e = 9,
                                 s = 10,}{}

\newcommand{\myxkeyval}[1]{
    %First thing to do, Set the keys 
    %from the single parameter input
    \setkeys[PRE]{fam}{#1}
    \textbf{
    \cmdPRE@fam@d
    \cmdPRE@fam@u
    \cmdPRE@fam@p
    \cmdPRE@fam@l
    \cmdPRE@fam@i
    \cmdPRE@fam@c
    \cmdPRE@fam@a
    \cmdPRE@fam@t
    \cmdPRE@fam@e
    \cmdPRE@fam@s
    }
    here you have your 10 parameters \newline
}

%Change again the @ catcode
%to normal
\makeatother

\begin{document}
    %An example using newcommand with two parameters
    \myprintname{James}{Bond}

    %an example using a newcommand with maximum number of parameters
    \mymaxparams{un}{dos}{tres}{quatre}{cinc}{sis}{set}{vuit}{nou}
    \myxkeyval{}
    \myxkeyval{d=D,u=u,p=p,l=l,i=i,c=c,a=a,t=t,e=e,s=s has 10 different letters}

\end{document}

Isograms are words that have no duplicate letter. I find it funny that “duplicates” is an Isogram 🙂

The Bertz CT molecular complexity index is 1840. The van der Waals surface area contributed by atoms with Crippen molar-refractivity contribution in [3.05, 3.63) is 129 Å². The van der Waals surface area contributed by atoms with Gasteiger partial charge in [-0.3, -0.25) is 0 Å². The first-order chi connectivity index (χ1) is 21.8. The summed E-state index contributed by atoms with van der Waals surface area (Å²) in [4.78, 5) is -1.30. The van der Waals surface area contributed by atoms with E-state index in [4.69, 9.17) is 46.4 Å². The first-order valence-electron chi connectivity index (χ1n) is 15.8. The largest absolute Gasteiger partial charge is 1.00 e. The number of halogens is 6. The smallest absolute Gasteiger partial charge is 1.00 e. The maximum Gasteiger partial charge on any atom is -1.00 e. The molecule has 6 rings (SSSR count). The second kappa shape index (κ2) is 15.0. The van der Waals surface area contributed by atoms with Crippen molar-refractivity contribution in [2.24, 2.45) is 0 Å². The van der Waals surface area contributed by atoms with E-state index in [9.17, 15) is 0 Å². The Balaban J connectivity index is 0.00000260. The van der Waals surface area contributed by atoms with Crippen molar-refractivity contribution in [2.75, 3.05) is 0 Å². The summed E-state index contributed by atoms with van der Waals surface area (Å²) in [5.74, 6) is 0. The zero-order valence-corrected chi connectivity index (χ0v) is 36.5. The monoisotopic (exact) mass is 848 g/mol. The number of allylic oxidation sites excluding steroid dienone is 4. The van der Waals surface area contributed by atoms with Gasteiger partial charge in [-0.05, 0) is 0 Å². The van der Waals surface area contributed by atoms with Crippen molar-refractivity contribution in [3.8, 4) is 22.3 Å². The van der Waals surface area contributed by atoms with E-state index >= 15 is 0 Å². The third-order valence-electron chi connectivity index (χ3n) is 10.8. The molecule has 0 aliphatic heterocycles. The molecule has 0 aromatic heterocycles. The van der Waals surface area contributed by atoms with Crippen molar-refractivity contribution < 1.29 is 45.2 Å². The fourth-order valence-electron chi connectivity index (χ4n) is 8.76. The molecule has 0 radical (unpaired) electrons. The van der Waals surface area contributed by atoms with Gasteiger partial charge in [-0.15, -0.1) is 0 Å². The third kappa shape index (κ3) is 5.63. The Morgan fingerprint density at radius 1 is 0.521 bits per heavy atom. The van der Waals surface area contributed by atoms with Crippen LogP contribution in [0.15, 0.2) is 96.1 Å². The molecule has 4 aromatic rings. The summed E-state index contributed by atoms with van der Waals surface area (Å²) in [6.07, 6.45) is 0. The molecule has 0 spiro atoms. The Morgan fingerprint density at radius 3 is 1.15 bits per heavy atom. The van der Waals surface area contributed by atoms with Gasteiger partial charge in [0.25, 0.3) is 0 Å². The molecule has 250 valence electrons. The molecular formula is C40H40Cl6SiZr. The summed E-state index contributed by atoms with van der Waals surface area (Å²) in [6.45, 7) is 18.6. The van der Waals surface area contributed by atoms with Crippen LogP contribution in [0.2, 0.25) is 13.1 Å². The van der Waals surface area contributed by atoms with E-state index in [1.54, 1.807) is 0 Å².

References

xkeyval documentation ⇒GO
xkeyval package at CTAN ⇒GO
keyval package at CTAN⇒GO

Advertisements

3 Comments

Filed under code, tools

3 responses to “xkeyval and the 9 arguments

  1. Pingback: The monster environment | Castells

  2. Hikari Boulders

    I think there is an error in

    \newcommand{\myprintname}[1]{
    my name is #2 , #1 #2
    }
    \myprintname{James}{Bond}

    The number of arguments should be 2, not 1.

    • kxtells

      Hello! You think and you are right! There are two arguments instead of 1.

      I’ll fix it in the post.

      Thanks for the tip

Leave a Reply

Fill in your details below or click an icon to log in:

WordPress.com Logo

You are commenting using your WordPress.com account. Log Out / Change )

Twitter picture

You are commenting using your Twitter account. Log Out / Change )

Facebook photo

You are commenting using your Facebook account. Log Out / Change )

Google+ photo

You are commenting using your Google+ account. Log Out / Change )

Connecting to %s